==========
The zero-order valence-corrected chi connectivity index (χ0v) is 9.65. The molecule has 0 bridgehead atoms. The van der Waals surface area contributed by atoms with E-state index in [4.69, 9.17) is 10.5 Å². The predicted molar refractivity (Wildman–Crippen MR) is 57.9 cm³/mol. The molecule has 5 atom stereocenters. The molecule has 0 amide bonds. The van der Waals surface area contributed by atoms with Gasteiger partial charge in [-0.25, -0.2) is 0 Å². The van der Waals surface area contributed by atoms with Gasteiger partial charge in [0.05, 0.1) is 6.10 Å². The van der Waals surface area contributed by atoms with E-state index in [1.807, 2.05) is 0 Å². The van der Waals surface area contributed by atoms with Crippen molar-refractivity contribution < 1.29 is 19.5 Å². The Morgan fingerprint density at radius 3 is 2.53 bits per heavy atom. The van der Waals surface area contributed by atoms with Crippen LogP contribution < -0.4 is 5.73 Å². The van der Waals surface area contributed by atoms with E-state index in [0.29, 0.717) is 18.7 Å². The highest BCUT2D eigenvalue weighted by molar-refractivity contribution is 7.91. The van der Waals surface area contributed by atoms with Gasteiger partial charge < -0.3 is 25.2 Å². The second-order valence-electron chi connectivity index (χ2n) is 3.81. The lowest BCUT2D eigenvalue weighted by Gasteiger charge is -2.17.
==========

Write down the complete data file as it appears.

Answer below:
The zero-order valence-corrected chi connectivity index (χ0v) is 9.65. The molecule has 0 bridgehead atoms. The van der Waals surface area contributed by atoms with E-state index in [4.69, 9.17) is 10.5 Å². The predicted molar refractivity (Wildman–Crippen MR) is 57.9 cm³/mol. The molecule has 5 atom stereocenters. The molecule has 0 amide bonds. The van der Waals surface area contributed by atoms with Gasteiger partial charge in [-0.25, -0.2) is 0 Å². The van der Waals surface area contributed by atoms with Gasteiger partial charge in [0.05, 0.1) is 6.10 Å². The van der Waals surface area contributed by atoms with E-state index in [1.807, 2.05) is 0 Å². The van der Waals surface area contributed by atoms with Crippen molar-refractivity contribution < 1.29 is 19.5 Å². The Morgan fingerprint density at radius 3 is 2.53 bits per heavy atom. The van der Waals surface area contributed by atoms with Crippen LogP contribution < -0.4 is 5.73 Å². The van der Waals surface area contributed by atoms with E-state index in [0.29, 0.717) is 18.7 Å². The highest BCUT2D eigenvalue weighted by molar-refractivity contribution is 7.91. The van der Waals surface area contributed by atoms with Gasteiger partial charge < -0.3 is 25.2 Å². The second-order valence-electron chi connectivity index (χ2n) is 3.81. The lowest BCUT2D eigenvalue weighted by Gasteiger charge is -2.17.